Blockchain hype is reaching fever pitch, making it the perfect time to separate market noise from valid signals. As part of my ongoing conversations about blockchain, I reached out to several experts to find out where companies should consider going from here. Raimund Gross, Solution Architect and Futurist at SAP, acknowledged the challenges of understanding and applying such a complex, leading edge technology as blockchain.
“The people who really get it today are those able to put the hype in perspective with what’s realistically doable in the near future, and what’s unlikely to become a reality any time soon, if ever,” Gross said. “You need to commit the resources and find the right partners to lay the groundwork for success.”
Gross told me one of the biggest problems with blockchain – besides the unproven technology itself – was the mindset shift it demands. “Many people aren’t thinking about decentralized architectures with peer-to-peer networks and mash-ups, which is what blockchain is all about. People struggle because often discussions end up with a centralized approach based on past constructs. It will take training and experience to think decentrally.”
Here are several more perspectives on blockchain beyond the screaming headlines.
How blockchain disrupts insurance, banking
Blockchain has the potential to dramatically disrupt industries because the distributed ledger embeds automatic trust across processes. This changes the role of longstanding intermediaries like insurance companies and banks, essentially restructuring business models for entire industries.
“With the distributed ledger, all of the trusted intelligence related to insuring the risk resides in the cloud, providing everyone with access to the same information,” said Nadine Hoffmann, Global Solution Manager for Innovation at SAP Financial Services. “Payment is automatically triggered when the agreed-upon risk scenario occurs. There are limitations given regulations, but blockchain can open up new services opportunities for established insurers, fintech startups, and even consumer-to-consumer offerings.”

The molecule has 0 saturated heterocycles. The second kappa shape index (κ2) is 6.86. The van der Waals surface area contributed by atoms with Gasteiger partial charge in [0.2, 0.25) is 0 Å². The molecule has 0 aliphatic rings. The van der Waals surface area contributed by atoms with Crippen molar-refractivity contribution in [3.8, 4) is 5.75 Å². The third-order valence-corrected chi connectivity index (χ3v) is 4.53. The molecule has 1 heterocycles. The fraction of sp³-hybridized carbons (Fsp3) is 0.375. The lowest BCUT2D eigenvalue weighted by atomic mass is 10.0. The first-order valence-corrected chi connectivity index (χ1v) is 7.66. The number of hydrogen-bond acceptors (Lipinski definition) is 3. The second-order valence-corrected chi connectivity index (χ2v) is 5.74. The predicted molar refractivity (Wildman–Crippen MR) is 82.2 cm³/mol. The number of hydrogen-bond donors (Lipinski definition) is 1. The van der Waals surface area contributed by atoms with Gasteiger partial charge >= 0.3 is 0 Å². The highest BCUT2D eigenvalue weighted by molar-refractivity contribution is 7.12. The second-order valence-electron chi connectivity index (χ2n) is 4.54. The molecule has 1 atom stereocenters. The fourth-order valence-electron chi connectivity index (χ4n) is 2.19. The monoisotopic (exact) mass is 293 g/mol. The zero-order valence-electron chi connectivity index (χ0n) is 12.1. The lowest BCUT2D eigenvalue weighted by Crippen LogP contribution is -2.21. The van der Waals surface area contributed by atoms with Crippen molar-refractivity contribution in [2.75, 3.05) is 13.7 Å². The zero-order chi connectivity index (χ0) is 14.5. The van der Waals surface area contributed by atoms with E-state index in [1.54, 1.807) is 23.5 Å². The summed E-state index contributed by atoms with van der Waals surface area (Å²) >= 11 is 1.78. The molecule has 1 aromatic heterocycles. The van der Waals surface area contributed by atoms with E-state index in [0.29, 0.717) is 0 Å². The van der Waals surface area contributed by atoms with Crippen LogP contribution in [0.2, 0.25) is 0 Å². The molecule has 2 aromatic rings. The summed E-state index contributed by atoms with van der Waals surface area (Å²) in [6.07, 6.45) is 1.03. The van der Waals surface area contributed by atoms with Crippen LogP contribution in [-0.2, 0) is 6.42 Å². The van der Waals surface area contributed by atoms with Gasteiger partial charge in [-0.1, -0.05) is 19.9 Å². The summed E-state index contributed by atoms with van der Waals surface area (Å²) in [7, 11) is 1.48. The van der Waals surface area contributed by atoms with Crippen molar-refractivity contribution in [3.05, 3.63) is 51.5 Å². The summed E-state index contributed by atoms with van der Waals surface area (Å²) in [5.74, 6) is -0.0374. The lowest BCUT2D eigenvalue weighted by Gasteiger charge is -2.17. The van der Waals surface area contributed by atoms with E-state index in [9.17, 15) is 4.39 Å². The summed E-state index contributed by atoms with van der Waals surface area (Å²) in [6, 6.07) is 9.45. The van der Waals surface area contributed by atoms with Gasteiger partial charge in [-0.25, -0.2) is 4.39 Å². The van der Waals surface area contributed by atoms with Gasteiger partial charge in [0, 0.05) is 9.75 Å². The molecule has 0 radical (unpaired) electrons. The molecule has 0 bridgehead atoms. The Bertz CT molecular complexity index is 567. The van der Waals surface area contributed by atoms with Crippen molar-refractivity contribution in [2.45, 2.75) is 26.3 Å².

Banks face a similar digitalized transformation. Long built on layers of steps to mitigate risk, blockchain offers the banking industry a network of built-in trust to improve efficiencies along with the customer experience in areas such as cross-border payments, trade settlements for assets, and other contractual and payment processes. What used to take days or even months, could be completed in hours. Hoffman cited the partnership between SAP, ATB Financial and Ripple as one example. “Customers can use their existing SAP infrastructure to bring differentiating innovations like blockchain into their business,” she said.
Finance departments evolve
Another group keenly watching blockchain developments are CFOs. Just as Uber and Airbnb have disrupted transportation and hospitality, blockchain has the potential to change not only the finance department — everything from audits and customs documentation to letters of credit and trade finance – but also the entire company.
“The distributed ledger’s capabilities can automate processes in shared service centers, allowing accountants and other employees in finance to speed up recordkeeping including proof of payment supporting investigations,” said Georg Koester, Senior Developer, LoB Finance at the Innovation Center Potsdam. “This lowers costs for the company and improves the customer experience.”
Koester said that embedding blockchain capabilities in software company-wide will also have a tremendous impact on product development, lean supply chain management, and other critical areas of the company.
While financial services dominate blockchain conversations right now, Gross named utilities, healthcare, public sector, real estate, and pretty much any industry as prime candidates for blockchain disruption. “Blockchain is specific to certain business scenarios in any industry,” said Gross. “Every organization can benefit from trust and transparency that mitigates risk and optimizes processes.”
The SAP Next-Gen Boot Camp on Blockchain in Financial Services and Public Sector event being held April 26-27 in Regensdorf, Switzerland, promises to blast by the hype as leading experts share their experiences with blockchain.
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